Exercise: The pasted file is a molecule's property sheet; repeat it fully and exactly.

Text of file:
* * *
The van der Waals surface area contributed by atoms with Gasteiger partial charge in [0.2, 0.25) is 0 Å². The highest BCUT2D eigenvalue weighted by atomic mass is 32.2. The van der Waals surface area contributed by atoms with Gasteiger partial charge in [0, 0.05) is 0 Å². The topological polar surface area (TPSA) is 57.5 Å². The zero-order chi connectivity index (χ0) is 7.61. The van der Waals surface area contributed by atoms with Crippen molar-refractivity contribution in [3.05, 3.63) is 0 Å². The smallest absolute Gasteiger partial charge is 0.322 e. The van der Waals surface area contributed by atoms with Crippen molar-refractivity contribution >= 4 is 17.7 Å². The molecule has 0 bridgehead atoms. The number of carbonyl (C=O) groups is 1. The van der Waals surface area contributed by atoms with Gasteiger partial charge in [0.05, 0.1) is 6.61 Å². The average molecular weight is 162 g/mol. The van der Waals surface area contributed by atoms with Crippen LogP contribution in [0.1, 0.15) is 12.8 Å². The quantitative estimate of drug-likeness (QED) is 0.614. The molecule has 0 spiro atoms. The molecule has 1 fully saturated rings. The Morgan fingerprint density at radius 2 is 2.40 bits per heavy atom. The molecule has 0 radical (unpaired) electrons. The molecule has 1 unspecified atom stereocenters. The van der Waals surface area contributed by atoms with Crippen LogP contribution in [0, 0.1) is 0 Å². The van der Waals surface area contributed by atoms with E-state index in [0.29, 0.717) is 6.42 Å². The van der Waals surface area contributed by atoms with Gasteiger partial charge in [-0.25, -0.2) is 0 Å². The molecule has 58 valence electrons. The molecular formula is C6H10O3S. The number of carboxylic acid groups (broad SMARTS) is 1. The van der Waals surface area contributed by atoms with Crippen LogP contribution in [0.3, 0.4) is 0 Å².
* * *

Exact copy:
The van der Waals surface area contributed by atoms with Gasteiger partial charge in [0.2, 0.25) is 0 Å². The highest BCUT2D eigenvalue weighted by atomic mass is 32.2. The van der Waals surface area contributed by atoms with Gasteiger partial charge in [0, 0.05) is 0 Å². The topological polar surface area (TPSA) is 57.5 Å². The zero-order chi connectivity index (χ0) is 7.61. The van der Waals surface area contributed by atoms with Crippen molar-refractivity contribution in [3.05, 3.63) is 0 Å². The smallest absolute Gasteiger partial charge is 0.322 e. The van der Waals surface area contributed by atoms with Crippen molar-refractivity contribution >= 4 is 17.7 Å². The molecule has 0 bridgehead atoms. The number of carbonyl (C=O) groups is 1. The van der Waals surface area contributed by atoms with Gasteiger partial charge in [0.05, 0.1) is 6.61 Å². The average molecular weight is 162 g/mol. The van der Waals surface area contributed by atoms with Crippen LogP contribution in [0.1, 0.15) is 12.8 Å². The quantitative estimate of drug-likeness (QED) is 0.614. The molecule has 0 spiro atoms. The molecule has 1 fully saturated rings. The Morgan fingerprint density at radius 2 is 2.40 bits per heavy atom. The molecule has 0 radical (unpaired) electrons. The molecule has 1 unspecified atom stereocenters. The van der Waals surface area contributed by atoms with Crippen LogP contribution in [0, 0.1) is 0 Å². The van der Waals surface area contributed by atoms with E-state index in [0.29, 0.717) is 6.42 Å². The van der Waals surface area contributed by atoms with Gasteiger partial charge in [-0.25, -0.2) is 0 Å². The molecule has 58 valence electrons. The molecular formula is C6H10O3S. The number of carboxylic acid groups (broad SMARTS) is 1. The van der Waals surface area contributed by atoms with Crippen LogP contribution in [0.3, 0.4) is 0 Å².